Arab Leaders meeting Sunday in Saudi Arabia overlooked the airstrikes launched by the USA, France, and the United Kingdom against the Syrian regime’s military installations following charges President Bashar al-Assad military used chemical weapons that killed dozens of people in rebel-held enclave of Douma early this month.
The USA, France, and the UK launched strikes on the regime’s alleged military installations linked to the country’s chemical weapons program.
The three UN Security Council permanent members hit the regime for its alleged killing of several people in Douma with chemical bomb. Damascus and its strategic ally, Moscow, refute the accusation.
The air strikes according to the opposition hit Iran and Lebanon-controlled military bases. Iran and its Lebanon Shia allies have been propping up the Syrian regime, helping it to emerge gradually from the seven-year old conflict.
Arab countries have been divided over the strikes. While Saudi Arabia, Bahrain, and Oman have welcomed the military aerial operations, Algeria, Egypt, Iraq, Morocco and Tunisia have opposed the western moves.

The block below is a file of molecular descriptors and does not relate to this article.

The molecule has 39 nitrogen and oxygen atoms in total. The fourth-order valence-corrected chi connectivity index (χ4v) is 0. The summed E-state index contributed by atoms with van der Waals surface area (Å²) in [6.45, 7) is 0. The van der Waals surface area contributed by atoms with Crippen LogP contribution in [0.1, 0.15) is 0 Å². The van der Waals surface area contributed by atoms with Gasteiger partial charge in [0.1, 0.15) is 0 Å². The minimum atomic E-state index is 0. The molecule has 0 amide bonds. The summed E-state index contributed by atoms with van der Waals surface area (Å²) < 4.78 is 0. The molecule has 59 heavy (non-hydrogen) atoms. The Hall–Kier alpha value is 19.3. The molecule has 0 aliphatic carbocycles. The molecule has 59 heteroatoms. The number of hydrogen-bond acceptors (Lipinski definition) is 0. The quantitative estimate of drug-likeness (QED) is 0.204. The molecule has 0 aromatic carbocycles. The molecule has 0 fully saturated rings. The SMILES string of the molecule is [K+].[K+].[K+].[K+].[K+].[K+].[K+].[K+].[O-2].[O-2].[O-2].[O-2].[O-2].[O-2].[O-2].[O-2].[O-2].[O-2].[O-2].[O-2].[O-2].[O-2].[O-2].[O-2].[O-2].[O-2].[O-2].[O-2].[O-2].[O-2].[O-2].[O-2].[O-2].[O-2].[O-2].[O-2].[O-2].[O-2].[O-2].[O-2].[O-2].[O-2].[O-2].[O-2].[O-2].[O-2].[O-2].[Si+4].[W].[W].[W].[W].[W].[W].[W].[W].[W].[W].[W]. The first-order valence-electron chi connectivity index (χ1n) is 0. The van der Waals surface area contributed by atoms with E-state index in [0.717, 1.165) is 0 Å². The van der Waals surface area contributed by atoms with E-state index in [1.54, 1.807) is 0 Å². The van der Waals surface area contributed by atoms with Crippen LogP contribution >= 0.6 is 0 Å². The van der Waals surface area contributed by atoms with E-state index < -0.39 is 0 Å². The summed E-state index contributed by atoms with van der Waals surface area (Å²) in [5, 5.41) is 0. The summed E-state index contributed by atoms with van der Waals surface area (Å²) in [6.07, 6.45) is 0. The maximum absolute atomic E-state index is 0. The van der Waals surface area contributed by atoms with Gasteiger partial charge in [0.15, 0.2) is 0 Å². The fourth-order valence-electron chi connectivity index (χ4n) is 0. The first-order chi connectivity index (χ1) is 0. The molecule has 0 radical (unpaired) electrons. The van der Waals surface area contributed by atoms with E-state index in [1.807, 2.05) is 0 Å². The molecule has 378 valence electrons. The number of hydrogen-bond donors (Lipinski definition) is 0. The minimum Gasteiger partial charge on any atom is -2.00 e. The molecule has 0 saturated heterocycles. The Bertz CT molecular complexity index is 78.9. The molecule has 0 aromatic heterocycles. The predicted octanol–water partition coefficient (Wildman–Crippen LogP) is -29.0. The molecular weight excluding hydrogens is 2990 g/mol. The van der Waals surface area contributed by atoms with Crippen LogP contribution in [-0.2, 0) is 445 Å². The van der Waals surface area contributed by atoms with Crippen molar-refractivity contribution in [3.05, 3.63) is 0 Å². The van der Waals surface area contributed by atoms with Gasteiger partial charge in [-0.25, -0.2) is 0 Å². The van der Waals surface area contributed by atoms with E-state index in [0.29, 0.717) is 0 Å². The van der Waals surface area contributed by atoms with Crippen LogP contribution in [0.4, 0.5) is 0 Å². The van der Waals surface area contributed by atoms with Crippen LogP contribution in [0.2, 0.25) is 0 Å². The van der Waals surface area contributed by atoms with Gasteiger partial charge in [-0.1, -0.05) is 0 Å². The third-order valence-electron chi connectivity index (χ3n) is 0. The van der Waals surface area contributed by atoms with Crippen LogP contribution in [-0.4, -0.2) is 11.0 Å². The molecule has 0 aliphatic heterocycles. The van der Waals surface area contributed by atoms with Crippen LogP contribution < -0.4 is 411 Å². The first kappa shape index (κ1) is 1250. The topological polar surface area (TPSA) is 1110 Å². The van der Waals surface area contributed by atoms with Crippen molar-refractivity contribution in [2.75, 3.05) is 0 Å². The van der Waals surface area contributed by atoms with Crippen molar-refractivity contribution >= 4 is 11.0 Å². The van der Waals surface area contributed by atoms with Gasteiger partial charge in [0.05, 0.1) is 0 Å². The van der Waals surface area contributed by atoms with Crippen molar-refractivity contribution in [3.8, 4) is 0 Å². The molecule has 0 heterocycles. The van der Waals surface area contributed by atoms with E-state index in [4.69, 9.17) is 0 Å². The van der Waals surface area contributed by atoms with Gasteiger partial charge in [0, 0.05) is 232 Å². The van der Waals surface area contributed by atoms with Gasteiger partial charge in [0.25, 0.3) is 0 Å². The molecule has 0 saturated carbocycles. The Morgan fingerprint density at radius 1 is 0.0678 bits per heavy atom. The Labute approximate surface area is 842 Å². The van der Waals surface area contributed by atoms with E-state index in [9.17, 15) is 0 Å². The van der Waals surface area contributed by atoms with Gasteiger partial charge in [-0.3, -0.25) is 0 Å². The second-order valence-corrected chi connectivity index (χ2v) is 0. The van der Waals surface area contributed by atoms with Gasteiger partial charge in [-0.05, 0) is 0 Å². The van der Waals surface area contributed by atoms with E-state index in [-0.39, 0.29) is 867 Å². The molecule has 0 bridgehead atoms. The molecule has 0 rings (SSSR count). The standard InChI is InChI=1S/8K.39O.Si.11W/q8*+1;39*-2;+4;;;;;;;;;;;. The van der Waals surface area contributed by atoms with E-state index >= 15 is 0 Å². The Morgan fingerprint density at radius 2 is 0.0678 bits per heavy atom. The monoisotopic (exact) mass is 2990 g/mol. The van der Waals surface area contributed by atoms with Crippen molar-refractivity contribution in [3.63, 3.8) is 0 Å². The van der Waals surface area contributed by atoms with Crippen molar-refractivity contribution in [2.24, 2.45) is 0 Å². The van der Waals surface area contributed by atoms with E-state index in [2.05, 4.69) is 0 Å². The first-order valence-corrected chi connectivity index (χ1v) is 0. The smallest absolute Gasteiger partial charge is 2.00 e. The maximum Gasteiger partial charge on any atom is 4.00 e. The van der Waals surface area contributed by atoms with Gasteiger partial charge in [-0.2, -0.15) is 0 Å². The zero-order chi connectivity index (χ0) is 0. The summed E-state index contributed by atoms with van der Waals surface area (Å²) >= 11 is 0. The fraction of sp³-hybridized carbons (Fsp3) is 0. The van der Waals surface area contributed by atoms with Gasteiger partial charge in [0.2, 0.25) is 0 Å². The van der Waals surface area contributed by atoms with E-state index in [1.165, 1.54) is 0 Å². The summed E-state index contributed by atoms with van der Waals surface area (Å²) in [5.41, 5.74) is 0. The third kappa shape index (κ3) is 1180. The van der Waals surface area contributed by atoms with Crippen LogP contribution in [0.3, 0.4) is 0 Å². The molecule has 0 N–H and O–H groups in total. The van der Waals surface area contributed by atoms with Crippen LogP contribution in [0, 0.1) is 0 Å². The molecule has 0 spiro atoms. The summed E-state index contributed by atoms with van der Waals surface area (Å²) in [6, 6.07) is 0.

King Salman of Saudi Arabia made no mention of the strikes in his opening address before the Arab Summit and Crown Prince Mohamed bin Salman, last week during a visit to France, reportedly endorsed western responses to the alleged use of chemical weapons by the Syrian regime.
Yet, in the final declaration issued by the Summit, Arab countries said they had “followed the actions of the Western forces in Syria”.
Stressing the need to join efforts to reach a political solution to the Syrian crisis, they underlined their “absolute condemnation of the use of chemical weapons against the brotherly Syrian people” and called for an independent international investigation that includes the implementation of international law.
They however emphasized the need to find a political solution to end the crisis, “in order to fulfil the aspirations of the Syrian people who is under the aggression, preserve the unity of Syria, protect its sovereignty and independence, and end the presence of all external forces and sectarian terrorist groups”.
“There is no way to stop bloodshed except by reaching a peaceful settlement that achieves a real transition to a political reality shaped and agreed upon by all the components of the Syrian people through the Geneva track, which is the only framework for the peaceful solution, and we are committed to the international community’s efforts to alleviate human suffering in Syria to avoid new humanitarian crises,”.